Chinese leader Xi Jinping said in his speech at the G-20 summit that “everyone is having a hard time,” indirectly admitting that China’s economy is facing challenges. He personally took the opportunity to try to attract foreign investment.

Earlier, the People’s Bank of China and the China Banking and Insurance Regulatory Commission issued a document on November 14 to introduce 16 measures to stabilize the housing market. Some media described it as an effort to rescue the property sector.

The 16 rescue measures include encouraging financial institutions and property developers to negotiate independently.

For example, if development loans and trust loans expire within the next six months, the borrowers can be given a one-year extension. And at the same time, all localities are encouraged to reduce the down payment ratio and loan interest rate of personal housing loans.

The Chinese regulators’ measures were seen as their way of averting a crisis from exploding.

In China, housing sales have fallen sharply and prices are also falling. A lot of real estate developers have high debts and should have gone bankrupt a long time ago. However, the government did not allow them to go bankrupt, because once they go bankrupt, the properties they own must be auctioned, causing real estate prices to drop sharply, which the government is trying to avoid.

Citigroup recently estimated that the ratio of nonperforming loans related to real estate in Chinese banks has soared to 30%.

From the 16 bailout measures, the government is trying to save real estate private enterprises, ensure their delivery of unfinished buildings, as well as allow homebuyers to delay loan repayment.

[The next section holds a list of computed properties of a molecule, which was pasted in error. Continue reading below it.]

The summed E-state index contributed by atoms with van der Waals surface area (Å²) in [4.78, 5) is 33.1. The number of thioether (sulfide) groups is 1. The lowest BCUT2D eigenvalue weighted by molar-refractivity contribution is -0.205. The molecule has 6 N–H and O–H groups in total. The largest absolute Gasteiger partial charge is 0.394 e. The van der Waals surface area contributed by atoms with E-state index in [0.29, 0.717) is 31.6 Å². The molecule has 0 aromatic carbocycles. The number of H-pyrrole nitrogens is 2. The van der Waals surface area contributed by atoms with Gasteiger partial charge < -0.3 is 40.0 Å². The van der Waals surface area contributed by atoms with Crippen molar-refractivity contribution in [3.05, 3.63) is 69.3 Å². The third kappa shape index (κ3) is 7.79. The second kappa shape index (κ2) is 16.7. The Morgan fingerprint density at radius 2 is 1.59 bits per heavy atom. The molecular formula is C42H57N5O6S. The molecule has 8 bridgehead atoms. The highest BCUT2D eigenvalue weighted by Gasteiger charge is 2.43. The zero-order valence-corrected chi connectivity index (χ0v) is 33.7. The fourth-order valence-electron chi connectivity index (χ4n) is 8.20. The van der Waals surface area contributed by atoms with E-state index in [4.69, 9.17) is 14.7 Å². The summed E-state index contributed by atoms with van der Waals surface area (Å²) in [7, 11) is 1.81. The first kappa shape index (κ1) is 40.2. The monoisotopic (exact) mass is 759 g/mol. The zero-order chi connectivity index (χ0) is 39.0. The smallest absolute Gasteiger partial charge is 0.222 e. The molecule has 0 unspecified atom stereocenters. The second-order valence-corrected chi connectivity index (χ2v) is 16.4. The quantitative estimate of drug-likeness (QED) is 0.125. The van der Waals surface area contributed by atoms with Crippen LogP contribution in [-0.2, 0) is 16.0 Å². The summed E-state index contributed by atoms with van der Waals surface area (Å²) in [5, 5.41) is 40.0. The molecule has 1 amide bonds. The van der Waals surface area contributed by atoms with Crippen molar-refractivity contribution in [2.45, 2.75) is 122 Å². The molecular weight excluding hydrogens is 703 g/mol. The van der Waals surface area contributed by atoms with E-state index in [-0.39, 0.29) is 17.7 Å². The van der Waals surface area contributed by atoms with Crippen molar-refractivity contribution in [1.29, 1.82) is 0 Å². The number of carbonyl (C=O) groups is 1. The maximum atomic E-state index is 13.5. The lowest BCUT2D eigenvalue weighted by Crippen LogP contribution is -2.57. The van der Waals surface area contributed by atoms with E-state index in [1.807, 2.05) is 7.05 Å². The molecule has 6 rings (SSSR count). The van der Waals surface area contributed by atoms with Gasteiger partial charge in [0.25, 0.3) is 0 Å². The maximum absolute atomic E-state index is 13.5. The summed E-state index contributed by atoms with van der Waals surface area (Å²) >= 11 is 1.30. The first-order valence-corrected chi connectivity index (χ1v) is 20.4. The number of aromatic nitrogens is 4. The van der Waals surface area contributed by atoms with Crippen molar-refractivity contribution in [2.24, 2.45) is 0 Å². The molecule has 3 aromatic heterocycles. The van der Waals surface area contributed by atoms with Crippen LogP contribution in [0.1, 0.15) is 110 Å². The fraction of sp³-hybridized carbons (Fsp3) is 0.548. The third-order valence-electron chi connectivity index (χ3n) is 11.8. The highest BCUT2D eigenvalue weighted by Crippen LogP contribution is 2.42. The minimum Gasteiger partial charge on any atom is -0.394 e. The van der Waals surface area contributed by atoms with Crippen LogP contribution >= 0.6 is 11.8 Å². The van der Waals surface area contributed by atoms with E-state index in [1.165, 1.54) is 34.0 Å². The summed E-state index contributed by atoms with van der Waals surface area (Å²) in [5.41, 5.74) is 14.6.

But can the government save a collapsing property market?

SOH cited an analysis indicating that if this is just a localized short-term difficulty, the government could help to overcome the crisis, and it is also feasible to wait for an economic recovery.

But now China’s predicament is not a short-term matter or just in one locale. It is a long-term problem on a large scale: Foreign capital has fled, private enterprises have defaulted, the unemployment rate exceeds 20%, a large number of migrant workers have returned to their hometowns, and many people face remaining financially viable. So who can still buy a house?

In reality, these rescue measures are aimed at saving the financial system as the banks have already piled up bad debts and found it difficult to protect themselves.

But it could become a burden for the government when the Chinese economy slows down sharply, its financial resources are exhausted, and saving the real estate sector could drag it down.

Thirty-one provinces and cities in China are running out of money, and some local governments can no longer pay salaries. All rely on the central government to save lives. But where does the central government’s money come from? No one knows.

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